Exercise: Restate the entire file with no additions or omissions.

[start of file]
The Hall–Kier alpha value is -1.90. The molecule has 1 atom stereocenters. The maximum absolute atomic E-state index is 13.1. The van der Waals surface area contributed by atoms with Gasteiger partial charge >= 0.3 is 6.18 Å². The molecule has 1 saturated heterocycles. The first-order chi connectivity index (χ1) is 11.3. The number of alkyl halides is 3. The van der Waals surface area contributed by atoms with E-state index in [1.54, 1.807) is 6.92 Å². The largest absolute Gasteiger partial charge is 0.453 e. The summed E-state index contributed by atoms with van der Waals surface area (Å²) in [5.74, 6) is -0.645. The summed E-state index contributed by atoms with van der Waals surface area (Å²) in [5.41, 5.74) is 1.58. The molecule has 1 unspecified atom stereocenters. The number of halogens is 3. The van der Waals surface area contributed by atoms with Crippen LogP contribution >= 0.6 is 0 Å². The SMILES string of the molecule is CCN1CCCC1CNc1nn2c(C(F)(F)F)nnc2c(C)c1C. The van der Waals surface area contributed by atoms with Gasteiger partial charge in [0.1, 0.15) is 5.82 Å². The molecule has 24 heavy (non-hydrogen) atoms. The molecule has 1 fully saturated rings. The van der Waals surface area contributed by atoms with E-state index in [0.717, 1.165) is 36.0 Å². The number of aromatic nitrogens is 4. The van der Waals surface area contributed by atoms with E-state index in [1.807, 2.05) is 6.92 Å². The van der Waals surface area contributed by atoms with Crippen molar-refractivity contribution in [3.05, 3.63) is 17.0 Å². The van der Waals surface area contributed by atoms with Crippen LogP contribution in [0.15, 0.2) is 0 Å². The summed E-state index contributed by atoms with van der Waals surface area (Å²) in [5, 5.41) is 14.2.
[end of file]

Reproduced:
The Hall–Kier alpha value is -1.90. The molecule has 1 atom stereocenters. The maximum absolute atomic E-state index is 13.1. The van der Waals surface area contributed by atoms with Gasteiger partial charge >= 0.3 is 6.18 Å². The molecule has 1 saturated heterocycles. The first-order chi connectivity index (χ1) is 11.3. The number of alkyl halides is 3. The van der Waals surface area contributed by atoms with E-state index in [1.54, 1.807) is 6.92 Å². The largest absolute Gasteiger partial charge is 0.453 e. The summed E-state index contributed by atoms with van der Waals surface area (Å²) in [5.74, 6) is -0.645. The summed E-state index contributed by atoms with van der Waals surface area (Å²) in [5.41, 5.74) is 1.58. The molecule has 1 unspecified atom stereocenters. The number of halogens is 3. The van der Waals surface area contributed by atoms with Crippen LogP contribution >= 0.6 is 0 Å². The SMILES string of the molecule is CCN1CCCC1CNc1nn2c(C(F)(F)F)nnc2c(C)c1C. The van der Waals surface area contributed by atoms with Gasteiger partial charge in [0.1, 0.15) is 5.82 Å². The molecule has 24 heavy (non-hydrogen) atoms. The molecule has 1 fully saturated rings. The van der Waals surface area contributed by atoms with E-state index in [0.717, 1.165) is 36.0 Å². The number of aromatic nitrogens is 4. The van der Waals surface area contributed by atoms with E-state index in [1.807, 2.05) is 6.92 Å². The van der Waals surface area contributed by atoms with Crippen molar-refractivity contribution in [3.05, 3.63) is 17.0 Å². The van der Waals surface area contributed by atoms with Crippen LogP contribution in [0.15, 0.2) is 0 Å². The summed E-state index contributed by atoms with van der Waals surface area (Å²) in [5, 5.41) is 14.2.